# Inspecting gradients of a Tensor's computation graph

Hello,

I am trying to figure out a way to analyze the propagation of gradient through a model’s computation graph in PyTorch. In principle, it seems like this could be a straightforward thing to do given full access to the computation graph, but there currently appears to be no way to do this without digging into PyTorch internals. Thus there are two parts to my question: (a) how close can I come to accomplishing my goals in pure Python, and (b) more importantly, how would I go about modifying PyTorch to suit my needs?

Here is my use-case: given a `torch.Tensor`, say `L`, that represents the loss of a model on a batch of training data, I would like to (a) recover the entire computation graph of which `L` is the root, (b) after running `L.backward()`, access the gradient accumulated at every vertex in the computation graph, and (c.) access the forward values stored at each vertex, because I need to re-compute the gradient at certain nodes (matrix multiplications in particular) in order to determine how much each of the incoming gradients propagated to the outgoing gradients.

Here is my problem: although I am able to achieve one or two of these goals individually, there is no way to achieve all three at the same time.

The first thing I tried was to use `L.grad_fn` and `L.grad_fn.next_functions` to recover the computation graph. This worked just fine, but there is no way to access the forward or gradient values at each vertex. The vertexes in the graph are “backward function” objects, not `Tensor`s. Actually, based on my research so far, it seems like all my problems would be solved if only there were a way to reference the original `Tensor` expression that corresponds to the output (or inputs) of each backward function.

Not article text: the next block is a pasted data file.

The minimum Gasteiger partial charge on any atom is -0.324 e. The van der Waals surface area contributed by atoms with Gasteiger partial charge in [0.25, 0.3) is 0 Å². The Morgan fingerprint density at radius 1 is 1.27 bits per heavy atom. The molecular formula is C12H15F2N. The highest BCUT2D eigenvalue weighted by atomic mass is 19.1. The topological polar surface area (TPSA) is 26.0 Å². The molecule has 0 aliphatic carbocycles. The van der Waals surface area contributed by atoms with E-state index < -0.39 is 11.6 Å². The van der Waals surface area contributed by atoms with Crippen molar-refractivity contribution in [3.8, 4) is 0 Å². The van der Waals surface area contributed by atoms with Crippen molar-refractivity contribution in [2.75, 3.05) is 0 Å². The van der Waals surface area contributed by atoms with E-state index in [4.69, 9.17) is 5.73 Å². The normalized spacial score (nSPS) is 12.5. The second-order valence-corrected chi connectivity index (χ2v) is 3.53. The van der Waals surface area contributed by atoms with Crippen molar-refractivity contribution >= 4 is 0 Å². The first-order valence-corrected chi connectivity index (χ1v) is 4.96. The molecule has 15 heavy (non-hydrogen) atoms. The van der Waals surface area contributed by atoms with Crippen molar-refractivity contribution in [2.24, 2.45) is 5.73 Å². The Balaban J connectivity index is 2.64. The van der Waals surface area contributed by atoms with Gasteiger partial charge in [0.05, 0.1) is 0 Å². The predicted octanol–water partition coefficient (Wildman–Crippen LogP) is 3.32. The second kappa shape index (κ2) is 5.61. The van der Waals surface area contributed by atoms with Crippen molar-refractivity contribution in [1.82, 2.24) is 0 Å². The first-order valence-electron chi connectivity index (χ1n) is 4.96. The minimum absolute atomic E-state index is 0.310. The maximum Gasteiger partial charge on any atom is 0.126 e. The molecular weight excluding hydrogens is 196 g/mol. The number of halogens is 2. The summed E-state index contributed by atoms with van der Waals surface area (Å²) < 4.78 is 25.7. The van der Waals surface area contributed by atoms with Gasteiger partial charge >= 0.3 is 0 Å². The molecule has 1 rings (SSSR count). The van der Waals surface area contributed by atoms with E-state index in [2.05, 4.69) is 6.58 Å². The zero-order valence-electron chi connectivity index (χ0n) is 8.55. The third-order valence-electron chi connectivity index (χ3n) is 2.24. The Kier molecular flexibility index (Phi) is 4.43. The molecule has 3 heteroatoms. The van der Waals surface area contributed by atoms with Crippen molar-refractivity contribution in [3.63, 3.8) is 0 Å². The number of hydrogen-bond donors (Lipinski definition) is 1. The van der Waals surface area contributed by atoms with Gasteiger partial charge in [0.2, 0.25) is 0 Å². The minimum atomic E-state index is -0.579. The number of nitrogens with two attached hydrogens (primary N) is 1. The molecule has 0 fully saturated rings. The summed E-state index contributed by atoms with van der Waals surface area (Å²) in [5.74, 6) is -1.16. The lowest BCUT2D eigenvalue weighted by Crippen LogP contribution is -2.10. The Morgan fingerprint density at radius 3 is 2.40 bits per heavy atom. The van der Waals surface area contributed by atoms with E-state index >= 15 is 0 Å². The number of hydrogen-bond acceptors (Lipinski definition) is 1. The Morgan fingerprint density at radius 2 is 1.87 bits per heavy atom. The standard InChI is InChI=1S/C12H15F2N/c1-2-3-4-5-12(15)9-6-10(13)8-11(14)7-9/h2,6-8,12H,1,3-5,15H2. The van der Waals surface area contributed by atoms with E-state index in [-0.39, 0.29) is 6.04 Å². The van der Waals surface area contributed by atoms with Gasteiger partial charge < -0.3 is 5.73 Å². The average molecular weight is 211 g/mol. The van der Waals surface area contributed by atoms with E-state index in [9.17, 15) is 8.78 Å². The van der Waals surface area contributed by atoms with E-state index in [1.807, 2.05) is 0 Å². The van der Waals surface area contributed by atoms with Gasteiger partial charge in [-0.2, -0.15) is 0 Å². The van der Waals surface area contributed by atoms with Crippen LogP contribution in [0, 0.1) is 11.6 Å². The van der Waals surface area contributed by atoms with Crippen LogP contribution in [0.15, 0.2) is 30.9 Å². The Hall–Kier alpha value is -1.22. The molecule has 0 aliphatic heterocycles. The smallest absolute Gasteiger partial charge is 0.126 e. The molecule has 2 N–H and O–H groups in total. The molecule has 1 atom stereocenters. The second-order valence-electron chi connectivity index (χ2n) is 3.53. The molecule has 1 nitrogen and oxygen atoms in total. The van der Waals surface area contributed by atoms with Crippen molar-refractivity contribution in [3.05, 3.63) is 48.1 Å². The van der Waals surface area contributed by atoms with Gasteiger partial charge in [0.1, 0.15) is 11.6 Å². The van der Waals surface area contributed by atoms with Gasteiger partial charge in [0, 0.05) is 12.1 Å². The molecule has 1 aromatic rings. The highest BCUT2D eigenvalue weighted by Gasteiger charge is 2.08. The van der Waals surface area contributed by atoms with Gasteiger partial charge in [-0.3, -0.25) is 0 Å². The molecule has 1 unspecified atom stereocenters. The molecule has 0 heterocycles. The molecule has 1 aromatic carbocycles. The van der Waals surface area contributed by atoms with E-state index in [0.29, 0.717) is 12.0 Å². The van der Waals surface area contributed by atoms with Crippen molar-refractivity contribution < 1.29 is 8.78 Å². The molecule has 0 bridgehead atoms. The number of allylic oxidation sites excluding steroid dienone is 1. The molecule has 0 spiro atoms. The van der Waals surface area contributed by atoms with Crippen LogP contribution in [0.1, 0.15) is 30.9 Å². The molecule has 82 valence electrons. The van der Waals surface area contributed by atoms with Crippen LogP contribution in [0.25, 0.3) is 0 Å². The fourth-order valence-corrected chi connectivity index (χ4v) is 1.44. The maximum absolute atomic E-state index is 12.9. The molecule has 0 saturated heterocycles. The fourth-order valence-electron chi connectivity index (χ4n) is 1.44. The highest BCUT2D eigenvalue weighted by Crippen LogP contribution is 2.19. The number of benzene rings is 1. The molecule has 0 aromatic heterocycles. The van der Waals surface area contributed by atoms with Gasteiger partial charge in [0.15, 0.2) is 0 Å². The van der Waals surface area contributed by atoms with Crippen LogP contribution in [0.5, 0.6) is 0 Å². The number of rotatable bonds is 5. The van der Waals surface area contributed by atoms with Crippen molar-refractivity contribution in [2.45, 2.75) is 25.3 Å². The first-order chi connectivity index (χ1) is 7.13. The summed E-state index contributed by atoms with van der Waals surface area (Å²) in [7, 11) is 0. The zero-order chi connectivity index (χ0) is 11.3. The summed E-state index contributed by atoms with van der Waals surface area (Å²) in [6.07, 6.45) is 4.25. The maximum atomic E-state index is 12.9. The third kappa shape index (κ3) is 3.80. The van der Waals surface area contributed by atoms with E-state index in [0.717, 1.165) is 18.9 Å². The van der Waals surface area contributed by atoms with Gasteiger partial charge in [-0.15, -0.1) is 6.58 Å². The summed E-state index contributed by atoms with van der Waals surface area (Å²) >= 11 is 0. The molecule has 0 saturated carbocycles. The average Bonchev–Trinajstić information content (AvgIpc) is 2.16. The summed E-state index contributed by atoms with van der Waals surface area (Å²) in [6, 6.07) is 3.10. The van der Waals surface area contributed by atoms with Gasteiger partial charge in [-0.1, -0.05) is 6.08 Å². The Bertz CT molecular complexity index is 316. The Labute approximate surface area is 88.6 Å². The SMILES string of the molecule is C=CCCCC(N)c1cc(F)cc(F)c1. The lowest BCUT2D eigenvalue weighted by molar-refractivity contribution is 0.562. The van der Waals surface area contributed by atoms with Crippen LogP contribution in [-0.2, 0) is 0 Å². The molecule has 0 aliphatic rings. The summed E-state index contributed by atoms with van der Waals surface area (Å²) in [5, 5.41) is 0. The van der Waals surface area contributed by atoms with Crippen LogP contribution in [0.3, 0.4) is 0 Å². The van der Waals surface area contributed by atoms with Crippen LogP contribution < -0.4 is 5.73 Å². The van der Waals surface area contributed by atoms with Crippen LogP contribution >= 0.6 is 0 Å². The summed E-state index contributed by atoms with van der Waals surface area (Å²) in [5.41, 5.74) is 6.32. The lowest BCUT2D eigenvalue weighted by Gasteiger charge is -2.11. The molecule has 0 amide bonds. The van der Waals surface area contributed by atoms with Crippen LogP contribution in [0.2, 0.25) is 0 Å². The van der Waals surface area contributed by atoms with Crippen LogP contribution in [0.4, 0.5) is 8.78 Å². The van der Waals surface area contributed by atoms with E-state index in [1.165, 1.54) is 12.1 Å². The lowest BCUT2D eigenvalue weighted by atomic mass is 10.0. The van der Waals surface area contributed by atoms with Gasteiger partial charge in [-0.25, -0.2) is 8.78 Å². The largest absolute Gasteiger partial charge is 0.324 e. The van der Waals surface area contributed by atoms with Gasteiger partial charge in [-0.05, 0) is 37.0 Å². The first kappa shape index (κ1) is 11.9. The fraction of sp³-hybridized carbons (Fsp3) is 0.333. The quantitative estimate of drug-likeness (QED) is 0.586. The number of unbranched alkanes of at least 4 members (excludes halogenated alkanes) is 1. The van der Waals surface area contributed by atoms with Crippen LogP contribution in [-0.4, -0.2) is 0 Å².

Anyway, each backward function object does give you a function to compute the gradient of the loss with respect to that vertex’s inputs, so I went a step further and re-implemented backpropagation in Python so I could achieve (a) and (b) at the same time. However, I am still unable to achieve (c.).

I am aware that PyTorch gives you an option to preserve the computation graph and its gradients after running `.backward()`, but the gradients are only accessible via the `Tensor` objects that make up the computation graph, not the backward function objects. So, without a way to get a representation of the computation graph as `Tensor` objects, I’m pretty much stuck. The reason it is important to me that this works given a single root expression `L` is that the code for constructing the `Tensor` objects that make up the model are usually buried inside of `torch.nn.Module` objects. My end-game is to be able to take a third-party implementation of a model and analyze its gradients without needing to modify any code.

I’m open to hacking my own version of PyTorch that would support this. How would I go about adding an `.output_tensor` property to each backward function object that would allow me to access the forward values and gradients from the computation graph?

Thanks,
Brian

Any ideas?

I’ve been looking at this to get me started:

Thanks!

Hi,

The problem here is that most Functions are actually implemented in cpp and called automatically. There is not way to get some code executed everytime a Function is forwarded (or the backward created).

In your case, you can also say that you only support nn.Module based models. This ways, you can look into the model that is given to you and use .register_forward_hook to get both the inputs and outputs of this Module.
From there, you can .register_hook on the tensors you want to get their value and gradients.
Doing that for all relevant modules like Conv and Linear will give you something similar to what you want no?

Hi @albanD ,